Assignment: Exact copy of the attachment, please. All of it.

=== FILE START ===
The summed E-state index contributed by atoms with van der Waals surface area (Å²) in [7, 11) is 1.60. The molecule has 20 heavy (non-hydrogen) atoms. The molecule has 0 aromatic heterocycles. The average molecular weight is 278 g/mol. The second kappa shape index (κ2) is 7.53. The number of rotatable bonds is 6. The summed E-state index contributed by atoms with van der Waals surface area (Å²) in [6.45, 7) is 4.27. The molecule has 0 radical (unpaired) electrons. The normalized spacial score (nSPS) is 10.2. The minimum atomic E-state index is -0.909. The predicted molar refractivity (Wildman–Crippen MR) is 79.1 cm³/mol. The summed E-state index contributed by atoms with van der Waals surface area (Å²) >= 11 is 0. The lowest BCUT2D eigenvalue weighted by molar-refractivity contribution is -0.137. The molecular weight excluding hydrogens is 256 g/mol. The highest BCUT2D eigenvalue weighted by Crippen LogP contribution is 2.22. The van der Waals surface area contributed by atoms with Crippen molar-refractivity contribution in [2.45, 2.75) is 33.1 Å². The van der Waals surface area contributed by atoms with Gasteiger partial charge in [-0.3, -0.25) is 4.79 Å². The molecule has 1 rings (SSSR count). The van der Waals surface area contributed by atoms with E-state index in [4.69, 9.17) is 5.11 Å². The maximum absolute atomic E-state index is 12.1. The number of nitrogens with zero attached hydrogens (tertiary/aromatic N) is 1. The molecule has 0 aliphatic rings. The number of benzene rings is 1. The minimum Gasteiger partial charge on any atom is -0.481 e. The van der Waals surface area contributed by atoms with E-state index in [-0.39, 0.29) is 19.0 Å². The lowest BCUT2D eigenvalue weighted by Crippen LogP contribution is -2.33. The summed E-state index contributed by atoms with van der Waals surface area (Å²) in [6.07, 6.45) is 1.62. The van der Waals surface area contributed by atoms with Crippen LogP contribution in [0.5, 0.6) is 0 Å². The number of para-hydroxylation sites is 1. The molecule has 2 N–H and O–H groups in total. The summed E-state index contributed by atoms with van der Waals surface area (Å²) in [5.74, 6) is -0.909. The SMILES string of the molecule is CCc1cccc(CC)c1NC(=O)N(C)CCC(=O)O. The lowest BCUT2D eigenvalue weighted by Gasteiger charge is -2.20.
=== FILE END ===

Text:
The summed E-state index contributed by atoms with van der Waals surface area (Å²) in [7, 11) is 1.60. The molecule has 20 heavy (non-hydrogen) atoms. The molecule has 0 aromatic heterocycles. The average molecular weight is 278 g/mol. The second kappa shape index (κ2) is 7.53. The number of rotatable bonds is 6. The summed E-state index contributed by atoms with van der Waals surface area (Å²) in [6.45, 7) is 4.27. The molecule has 0 radical (unpaired) electrons. The normalized spacial score (nSPS) is 10.2. The minimum atomic E-state index is -0.909. The predicted molar refractivity (Wildman–Crippen MR) is 79.1 cm³/mol. The summed E-state index contributed by atoms with van der Waals surface area (Å²) >= 11 is 0. The lowest BCUT2D eigenvalue weighted by molar-refractivity contribution is -0.137. The molecular weight excluding hydrogens is 256 g/mol. The highest BCUT2D eigenvalue weighted by Crippen LogP contribution is 2.22. The van der Waals surface area contributed by atoms with Crippen molar-refractivity contribution in [2.45, 2.75) is 33.1 Å². The van der Waals surface area contributed by atoms with Gasteiger partial charge in [-0.3, -0.25) is 4.79 Å². The molecule has 1 rings (SSSR count). The van der Waals surface area contributed by atoms with E-state index in [4.69, 9.17) is 5.11 Å². The maximum absolute atomic E-state index is 12.1. The number of nitrogens with zero attached hydrogens (tertiary/aromatic N) is 1. The molecule has 0 aliphatic rings. The number of benzene rings is 1. The minimum Gasteiger partial charge on any atom is -0.481 e. The van der Waals surface area contributed by atoms with E-state index in [-0.39, 0.29) is 19.0 Å². The lowest BCUT2D eigenvalue weighted by Crippen LogP contribution is -2.33. The summed E-state index contributed by atoms with van der Waals surface area (Å²) in [6.07, 6.45) is 1.62. The van der Waals surface area contributed by atoms with Crippen LogP contribution in [0.5, 0.6) is 0 Å². The number of para-hydroxylation sites is 1. The molecule has 2 N–H and O–H groups in total. The summed E-state index contributed by atoms with van der Waals surface area (Å²) in [5.74, 6) is -0.909. The SMILES string of the molecule is CCc1cccc(CC)c1NC(=O)N(C)CCC(=O)O. The lowest BCUT2D eigenvalue weighted by Gasteiger charge is -2.20.